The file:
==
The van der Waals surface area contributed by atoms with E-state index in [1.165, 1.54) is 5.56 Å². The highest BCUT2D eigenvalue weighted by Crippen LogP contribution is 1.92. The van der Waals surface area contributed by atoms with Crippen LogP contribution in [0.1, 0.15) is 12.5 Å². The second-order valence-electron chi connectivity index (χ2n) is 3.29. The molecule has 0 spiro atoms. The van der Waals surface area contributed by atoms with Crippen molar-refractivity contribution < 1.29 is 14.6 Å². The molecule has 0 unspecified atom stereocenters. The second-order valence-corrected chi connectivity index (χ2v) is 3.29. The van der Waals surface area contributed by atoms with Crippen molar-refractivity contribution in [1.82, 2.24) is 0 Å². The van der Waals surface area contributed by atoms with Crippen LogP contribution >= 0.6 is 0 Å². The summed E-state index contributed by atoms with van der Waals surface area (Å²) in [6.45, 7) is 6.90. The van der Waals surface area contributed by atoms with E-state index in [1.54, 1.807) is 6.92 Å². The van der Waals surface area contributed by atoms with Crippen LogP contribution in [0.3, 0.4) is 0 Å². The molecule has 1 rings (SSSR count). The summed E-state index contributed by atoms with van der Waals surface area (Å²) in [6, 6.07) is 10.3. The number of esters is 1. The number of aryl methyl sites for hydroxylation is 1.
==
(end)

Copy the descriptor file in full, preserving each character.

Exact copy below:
The van der Waals surface area contributed by atoms with E-state index in [1.165, 1.54) is 5.56 Å². The highest BCUT2D eigenvalue weighted by Crippen LogP contribution is 1.92. The van der Waals surface area contributed by atoms with Crippen LogP contribution in [0.1, 0.15) is 12.5 Å². The second-order valence-electron chi connectivity index (χ2n) is 3.29. The molecule has 0 spiro atoms. The van der Waals surface area contributed by atoms with Crippen molar-refractivity contribution < 1.29 is 14.6 Å². The molecule has 0 unspecified atom stereocenters. The second-order valence-corrected chi connectivity index (χ2v) is 3.29. The van der Waals surface area contributed by atoms with Crippen molar-refractivity contribution in [1.82, 2.24) is 0 Å². The van der Waals surface area contributed by atoms with Crippen LogP contribution >= 0.6 is 0 Å². The summed E-state index contributed by atoms with van der Waals surface area (Å²) in [6.45, 7) is 6.90. The van der Waals surface area contributed by atoms with E-state index in [1.54, 1.807) is 6.92 Å². The van der Waals surface area contributed by atoms with Crippen LogP contribution in [0.3, 0.4) is 0 Å². The molecule has 1 rings (SSSR count). The summed E-state index contributed by atoms with van der Waals surface area (Å²) in [6, 6.07) is 10.3. The number of esters is 1. The number of aryl methyl sites for hydroxylation is 1.